Bed, What say'st thou, man, before dead
Henry's corse?
Speak softly ; or the loss of those great towns
Will make him burst \m lead, and rise from death.

Oh. Is Paris lost? is Rouen yielded up?
If Henry were reeall'd to life again,
These news would cause him once more yield the
ghost

Exe, How were they lost? what treachery was
usVi?

MesB. No treachery; but want of men and
money.
Amongst the soldiers this is muttered,^
That here you maintain several factions;
And, whilst a field should be despatch'd and

fought,
You are disputing of ^our generals.
One would have lingering wars, with little cost;
Another would fiy swift, but wanteth wings;
A third man thinks, without expense at all.
By guileful &ir words peace may be obtain'd.
Awake, awake, English nobility!
Let not sloth dim your honours^ new-begot :
Cropp'd are the flower-de-luces m your arms;
Of England's ooat one half is cut away.

Exe, Were our tears wanting to this funeral,
These tidings would call forth her flowing tides.

Bed, Me they concern ; regent I am of France :
Gire me my steeled coat, 111 fight for France.
Away with these disgraceful wailing robes I
Wounds will I lend the French, instead of eyes,
To weep their intermissive miseries.

Enter another Messenger.

2 Mess. Lords, view these letters, foU of bod
mischance :
France is revolted from the English quite ;
Except some petty towns of no import:
The Dauphin Charles is crowned kmg in Rheims ;
The Bastard of Orleans with him is join'd ;
Reignier, duke of Anjou, doth take his part ;
The Duke of AleuQon flieth to his side.

Eaee. The dauphin crowned king! all fly to him I
O, whither shall we fly from this reproach ?

Qlo, We will not fly, but to our enemief'
throats : —
Bedford, if thou be slack. 111 fight it out.

Bed, Gloster, why doubt'st thou of my forward-
ness?
An army have I muster'd in my thoughts,
Wherewith already France is overrun.

Enter a third Messenger.

9 Mess. My graoiom lords,— to add to your



VI.-PART I,
Wherewith you now bedew King Henrys

hearse, —
I must inform you of a dismal fight
Ldtwixt the stout Lord Talbot and the French.

Win. What! wherein Talbot overcame? is'tio?

3 Mess. 0, no; wherein Lord Talbot was
o'erthrown :
The circumstance 111 tell you more at large.
The tenth of August last, this dreadful lord,
Retiring from the siege of Orleans,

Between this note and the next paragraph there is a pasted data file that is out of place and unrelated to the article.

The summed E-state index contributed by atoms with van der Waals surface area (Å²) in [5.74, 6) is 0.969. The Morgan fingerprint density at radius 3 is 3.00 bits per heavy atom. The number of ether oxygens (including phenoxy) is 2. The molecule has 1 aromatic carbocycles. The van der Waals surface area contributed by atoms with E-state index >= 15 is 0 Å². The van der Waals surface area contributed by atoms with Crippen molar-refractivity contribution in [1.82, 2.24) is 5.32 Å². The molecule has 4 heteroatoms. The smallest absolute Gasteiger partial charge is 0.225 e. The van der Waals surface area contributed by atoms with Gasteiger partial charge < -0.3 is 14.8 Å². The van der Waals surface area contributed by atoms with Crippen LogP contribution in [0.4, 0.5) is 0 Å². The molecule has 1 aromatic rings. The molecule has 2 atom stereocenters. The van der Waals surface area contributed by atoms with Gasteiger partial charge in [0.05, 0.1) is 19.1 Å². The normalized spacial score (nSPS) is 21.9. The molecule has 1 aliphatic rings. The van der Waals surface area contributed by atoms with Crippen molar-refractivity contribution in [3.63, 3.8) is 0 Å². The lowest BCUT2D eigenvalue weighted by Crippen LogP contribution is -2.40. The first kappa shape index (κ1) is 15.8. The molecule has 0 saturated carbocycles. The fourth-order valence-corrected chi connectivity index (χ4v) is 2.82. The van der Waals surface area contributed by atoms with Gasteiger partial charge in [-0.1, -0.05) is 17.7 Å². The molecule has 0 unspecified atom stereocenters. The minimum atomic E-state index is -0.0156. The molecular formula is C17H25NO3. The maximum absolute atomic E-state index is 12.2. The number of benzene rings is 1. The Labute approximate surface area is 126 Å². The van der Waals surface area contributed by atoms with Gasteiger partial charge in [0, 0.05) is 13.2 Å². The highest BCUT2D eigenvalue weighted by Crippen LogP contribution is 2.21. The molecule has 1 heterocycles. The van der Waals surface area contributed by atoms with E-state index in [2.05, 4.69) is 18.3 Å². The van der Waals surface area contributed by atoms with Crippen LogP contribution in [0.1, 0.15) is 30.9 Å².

Having full scarce six thousand in his troopu
By three-and-twenty thousand of tlie French
Was round encompassed and set upon:
No leisure had he to enrank his men ;
He wanted pikes to set before his archers:
Instead whereof, sharp stakes, pi uck'd out of hedges,
They pitched in the ground confusedly.
To Keep the horsemen off from breaking in.
More than three hours the fight continued ;
Where valiant Talbot, above human thought,
Enacted wonders with his sword and lance.
Hundreds he sent to hell, and none durst stand bim ;
Here, there, and everywhere, enrag'd he slew :
The French excUim'd, The devil was in arms ;
All the whole army stood asrsz'd on him :
His soldiers, spying his undaunted spirit,
A Talbot! a Talbot! cried out amam.
And rush'd into the bowels of the battle.
Here had the conmiest fully been seal'd up.
If Sir John Fastolfe had not play'd the coward *
He, being in the vaward (piac'd behind.
With purpose to relieve and follow them),
Cowardly fled, not having struck one stroke.
Hence grew the general wrack and massacre;
Enclosed were they with their enemies :
A base Walloon to win the dauphin's grace.
Thrust Talbot with a spear into the back ;
Whom all France, with their chief assembled

strength.
Durst not presume to look once in the face.

Bed. Is Talbot slain? then I will slay myself,
For living idly here, in pomp and ease,
Whilst such a worthy leader, wanting aid,
Unto his dastard foemen is betrayed.

3 Mess. O no, he lives ; but is took prisoner,
And Lord Scales with him, and Lord Hungerford -
Most of the rest slaughter'd, or took, likewise.

Bed, His ransom there is none but I shall pay :
111 hale the dauphin headlong from hb throne, —
His crown shall be the ransom of my friend ;
Four of their lords 111 change for one of ours.
Farewell, niy masters ; to my task will I;
Bonfires in France forthwith I am to make.
To keep our great Saint George's feast withal:
Ten thousand soldiers with me I will take.
Whose bloody deeds shall make all Europe quake.

3 Mess. So yon had need, for Orleans is besieged;
The English army is grown weak and faint :
The Earl of Salisbury craveth supply.
And hardly keeps his men from mutmj.
Since tboy, so few, watch such a mulutude.

Exe. Remember, lords, your oaths to Henry
sworn,
Either to quell the dauphin utterly.
Or bring him in obedience to your yoke.

Bed. I do rememb«:r it; and here take my leave.
To go about my preparation. [EbbsL

Qlo. Ill to the Tower, with all the baste I can,
To view the artillery and munition;
And then I will proclaim young Henry king.

Exe. To Eltham will I. wheretheyonngkinga,
Being ordain'd his special govemoi;